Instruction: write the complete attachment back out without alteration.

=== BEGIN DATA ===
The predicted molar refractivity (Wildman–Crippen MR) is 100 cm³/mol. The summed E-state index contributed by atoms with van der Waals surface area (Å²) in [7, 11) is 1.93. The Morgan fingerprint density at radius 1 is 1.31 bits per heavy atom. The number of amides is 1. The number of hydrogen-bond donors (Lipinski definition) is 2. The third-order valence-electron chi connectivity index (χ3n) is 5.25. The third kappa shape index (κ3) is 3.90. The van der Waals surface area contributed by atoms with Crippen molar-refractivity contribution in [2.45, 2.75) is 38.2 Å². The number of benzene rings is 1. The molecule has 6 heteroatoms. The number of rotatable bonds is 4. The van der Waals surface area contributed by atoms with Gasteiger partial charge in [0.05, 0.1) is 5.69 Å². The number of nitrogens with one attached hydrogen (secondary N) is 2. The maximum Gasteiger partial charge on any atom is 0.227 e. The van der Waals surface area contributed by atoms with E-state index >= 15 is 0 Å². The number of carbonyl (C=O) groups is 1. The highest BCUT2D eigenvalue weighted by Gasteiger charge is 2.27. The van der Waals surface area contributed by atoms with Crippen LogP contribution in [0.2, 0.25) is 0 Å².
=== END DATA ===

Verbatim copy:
The predicted molar refractivity (Wildman–Crippen MR) is 100 cm³/mol. The summed E-state index contributed by atoms with van der Waals surface area (Å²) in [7, 11) is 1.93. The Morgan fingerprint density at radius 1 is 1.31 bits per heavy atom. The number of amides is 1. The number of hydrogen-bond donors (Lipinski definition) is 2. The third-order valence-electron chi connectivity index (χ3n) is 5.25. The third kappa shape index (κ3) is 3.90. The van der Waals surface area contributed by atoms with Crippen molar-refractivity contribution in [2.45, 2.75) is 38.2 Å². The number of benzene rings is 1. The molecule has 6 heteroatoms. The number of rotatable bonds is 4. The van der Waals surface area contributed by atoms with Gasteiger partial charge in [0.05, 0.1) is 5.69 Å². The number of nitrogens with one attached hydrogen (secondary N) is 2. The maximum Gasteiger partial charge on any atom is 0.227 e. The van der Waals surface area contributed by atoms with E-state index >= 15 is 0 Å². The number of carbonyl (C=O) groups is 1. The highest BCUT2D eigenvalue weighted by Gasteiger charge is 2.27. The van der Waals surface area contributed by atoms with Crippen LogP contribution in [0.2, 0.25) is 0 Å².